How to Grow Cherries

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By Dr. Mercola

Cherries are a favorite summer treat with a number of valuable health benefits, thanks to their antioxidants and powerful anti-inflammatory compounds. If the steep price and limited availability of commercial cherries leaves you wanting each season, consider growing your own.

General Growing Guidelines

Cherry trees will grow about 1 foot per year, provided they get sufficient amounts of nutrients. They’ll start producing fruit in two to four years, and can produce anywhere from 150 to 300 pounds of cherries per tree per year once fully mature.

Ideal soil conditions: Cherry trees need deep, loose, slightly acidic soil

Light requirements: All cherry varieties need a minimum of six hours of full sun. Eight to 10 hours of full sun is better

Fertilizer recommendations: Fertilize your tree three times a year: in early spring, when the tree starts to set flowers, and again in the fall. Worm castings and compost tea are ideal for early spring and flowering in the first year. In the fall, use a phosphorous-rich fertilizer to encourage root growth that will get the tree ready for dormancy. (For a more in-depth discussion on fertilizer usage, see the featured video)

Water needs: After planting your tree, give it 1 gallon of water per day for the first three weeks. For the next two weeks, cut back to 1 gallon every two days. After that, make sure it gets about 1 gallon of water per week. You can gauge the tree’s water needs by keeping a close eye on the cherries as they begin to ripen.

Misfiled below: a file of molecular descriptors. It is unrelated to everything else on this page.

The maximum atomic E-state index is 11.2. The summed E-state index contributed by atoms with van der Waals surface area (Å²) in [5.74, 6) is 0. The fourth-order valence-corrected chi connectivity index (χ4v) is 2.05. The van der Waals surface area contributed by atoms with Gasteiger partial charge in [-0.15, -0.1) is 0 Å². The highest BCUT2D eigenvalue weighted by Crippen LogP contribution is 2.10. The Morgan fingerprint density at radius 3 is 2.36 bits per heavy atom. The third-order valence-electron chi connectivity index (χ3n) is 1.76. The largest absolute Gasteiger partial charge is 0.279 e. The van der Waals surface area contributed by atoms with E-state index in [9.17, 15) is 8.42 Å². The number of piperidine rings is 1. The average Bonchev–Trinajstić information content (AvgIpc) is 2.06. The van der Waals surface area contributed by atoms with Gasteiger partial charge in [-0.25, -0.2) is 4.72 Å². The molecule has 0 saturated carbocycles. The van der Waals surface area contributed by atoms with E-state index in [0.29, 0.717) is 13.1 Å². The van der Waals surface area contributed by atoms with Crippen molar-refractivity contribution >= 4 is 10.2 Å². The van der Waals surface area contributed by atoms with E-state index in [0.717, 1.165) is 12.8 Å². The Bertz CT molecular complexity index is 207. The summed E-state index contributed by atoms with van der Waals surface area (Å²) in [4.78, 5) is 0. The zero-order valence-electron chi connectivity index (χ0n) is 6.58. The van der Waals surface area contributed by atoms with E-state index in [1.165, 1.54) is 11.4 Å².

Excessive dryness will cause the fruit to shrivel, while water logging will cause the fruit to crack and split. Certain cultivars are better suited for wet conditions, so look for a cultivar that resists cracking if you live in an area prone to heavy rains in the summer.

Sweet Versus Tart Cherry

Conventional cherries can be divided into two primary categories: sweet and tart (sour). The Duke cherry is a hybrid mix of both sweet and tart. Sweet varieties are typically eaten fresh, while tart cherries develop a fuller flavor when used in cooking, which is why they’re often used in baked desserts. Both kinds can be grown in your home garden, depending on your hardiness zone.1

Tart cherry trees are self-pollinating, grow to about 20 feet in height and begin to bear fruit at an earlier age than sweet cherry. They can be grown in USDA plant hardiness zones 4, 5 and 6, and require about 1,000 chill hours below 45 degrees F during winter months. They tend to grow better in moderately heavy soil, and should be spaced about 20 to 25 feet apart for optimal growth.

Sweet cherry is suitable for USDA zones 5 through 9, and need about 150 to 300 chill hours during winter months. Sweet cherry trees can grow up to 35 feet, unless you buy a dwarf variety. The type of soil you have in your yard can help guide your choice. If you have heavy soil, Mazzard sweet cherry is a good choice, whereas Mahaleb sweet cherry grows better in lighter soils. Damil is a dwarf variety of sweet cherry that can tolerate wetter, heavier soils.